A good example: Did a class last year on location lighting. Good bunch of folks. We got back late, and unfortunately, the bus door opened right at a point in the sidewalk where there was a hunk of metal from an old sign stand poking through the cement. Fadi, one of our stalwart, enthusiastic shooters, struggled out the door with his backpack, and he came right down on the unforgiving protrusion. Boom, broke his foot. He spent the time waiting for the ambulance laying on the sidewalk and worrying about his lighting, his take, and how he would get to class the next day. We tried to assure him his first worry was his foot, which was rapidly becoming the size of the Goodyear blimp.
Next morning, we gather for class, and in comes Fadi, in pain and on wheels, but ready to talk Channel One, Group A. As a teacher, you just have to stand in service of that kind of passion. More tk….
Louis Pang and his Wedshooter TV gang have fixed up our workshop with wonderfully talented folks to be in front of the lens. Evon has worked with us for a couple days now. Suffice it to say, photographing her is a damn sight different experience than photographing this particular devotee at Thaipusam the other day.
The above was shot by Johan Sopiee, a terrific Malaysian shooter based here in KL. It’s been a pretty wild ride since we landed Friday night. Mid-week now. We’ll be cranking right through the weekend. Having fun. Malaysia’s a great place, friendly people, lotsa talented shooters. More tk…
29 hours, door to door. Check into hotel. Sleep 3 hours. Up at 4am. Go to Thaipusam.
Didn’t know about Thaipusam before this trip, and the timing is completely coincidental, but photographically fortuitous. It is one of the wildest explosions of human frenzy, devotion and religious fervor I have ever been to. It is the Hindu celebration of the birthday of Lord Muruga, and thousands gather amidst the heat, sweat and incense to seek his blessings and render homage. Many bear gifts, simple as a pot of milk, up the long walk to the Batu Caves. Others spin themselves into a frenzy, drift into trances, pierce their flesh, and hoist enormous kavadi on their shoulders. The kavadi is a physical and symbolic burden, a means of imploring help from Muruga.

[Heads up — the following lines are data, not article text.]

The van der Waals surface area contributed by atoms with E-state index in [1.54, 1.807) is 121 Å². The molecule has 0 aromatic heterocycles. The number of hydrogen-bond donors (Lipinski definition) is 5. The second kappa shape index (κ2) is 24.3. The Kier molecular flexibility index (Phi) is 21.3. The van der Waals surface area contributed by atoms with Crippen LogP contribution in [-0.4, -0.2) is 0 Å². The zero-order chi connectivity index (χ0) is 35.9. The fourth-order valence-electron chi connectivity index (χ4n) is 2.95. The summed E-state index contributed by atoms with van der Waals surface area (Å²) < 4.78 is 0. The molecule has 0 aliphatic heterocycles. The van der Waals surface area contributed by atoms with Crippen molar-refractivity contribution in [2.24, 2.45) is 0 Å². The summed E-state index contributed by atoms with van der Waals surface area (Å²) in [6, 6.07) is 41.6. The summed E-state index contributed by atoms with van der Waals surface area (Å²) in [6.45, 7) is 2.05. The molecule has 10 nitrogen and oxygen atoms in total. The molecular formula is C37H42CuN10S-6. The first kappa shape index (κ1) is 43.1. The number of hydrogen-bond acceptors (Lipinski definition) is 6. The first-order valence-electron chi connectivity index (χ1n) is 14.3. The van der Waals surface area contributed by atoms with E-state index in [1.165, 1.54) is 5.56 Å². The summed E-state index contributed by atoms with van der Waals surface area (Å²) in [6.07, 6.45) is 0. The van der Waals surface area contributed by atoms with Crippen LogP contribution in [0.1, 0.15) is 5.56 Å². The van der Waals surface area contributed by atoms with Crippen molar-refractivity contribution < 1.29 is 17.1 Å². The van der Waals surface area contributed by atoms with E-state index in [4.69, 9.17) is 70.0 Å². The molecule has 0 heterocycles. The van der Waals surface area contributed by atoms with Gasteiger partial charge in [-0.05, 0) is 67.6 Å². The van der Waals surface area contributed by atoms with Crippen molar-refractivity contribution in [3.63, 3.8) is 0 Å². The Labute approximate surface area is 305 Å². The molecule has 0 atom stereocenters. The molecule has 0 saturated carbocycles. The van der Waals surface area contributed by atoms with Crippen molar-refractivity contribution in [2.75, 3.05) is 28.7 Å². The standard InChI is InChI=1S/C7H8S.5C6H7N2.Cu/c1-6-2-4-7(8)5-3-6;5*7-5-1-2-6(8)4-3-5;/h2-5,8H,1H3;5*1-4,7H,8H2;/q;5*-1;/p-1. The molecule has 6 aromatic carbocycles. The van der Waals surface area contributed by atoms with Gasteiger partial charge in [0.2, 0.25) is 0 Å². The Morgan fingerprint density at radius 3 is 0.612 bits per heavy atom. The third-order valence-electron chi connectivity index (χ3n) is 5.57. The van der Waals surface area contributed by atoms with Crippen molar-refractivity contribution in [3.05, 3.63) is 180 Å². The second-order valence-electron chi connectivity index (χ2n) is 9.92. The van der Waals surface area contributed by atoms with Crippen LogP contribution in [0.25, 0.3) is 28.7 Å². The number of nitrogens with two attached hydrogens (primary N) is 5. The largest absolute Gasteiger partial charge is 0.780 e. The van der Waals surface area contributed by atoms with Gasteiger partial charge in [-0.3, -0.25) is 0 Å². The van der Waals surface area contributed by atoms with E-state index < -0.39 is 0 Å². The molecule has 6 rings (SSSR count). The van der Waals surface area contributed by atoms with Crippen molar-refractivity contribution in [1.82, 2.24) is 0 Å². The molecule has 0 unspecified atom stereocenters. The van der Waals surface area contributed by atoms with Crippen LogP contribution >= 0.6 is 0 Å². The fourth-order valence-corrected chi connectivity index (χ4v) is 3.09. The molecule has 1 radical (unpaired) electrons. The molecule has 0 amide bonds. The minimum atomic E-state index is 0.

Many Hindus prepare for the day by cleansing and fasting, and then, upon arrival at the shrine, shaving their heads.
Cleansing is one of the watchwords of the day, as devotees gather at the river to wash and prepare for the hike up to the caves.
It was down by the river that trances were induced and the ritual piercings began. In the intense, sweaty crush, air thick with smoke from burning joss sticks, camphor, and spice smells I had no knowledge of, people yipped, spoke in tongues and were literally harnessed for the journey to Muruga.
Yikes. My head was swirling with the smells, the beating of drums, the feverish cries and acrid air, redolent with incense smoke, not to mention no sleep and a total parachuting into a different realm of senses and beliefs. Potent stuff for pictures. I must have been wide eyed as this young boy, all morning.
Back to the hotel. Sleep. Monday’s on my doorstep…..more tk….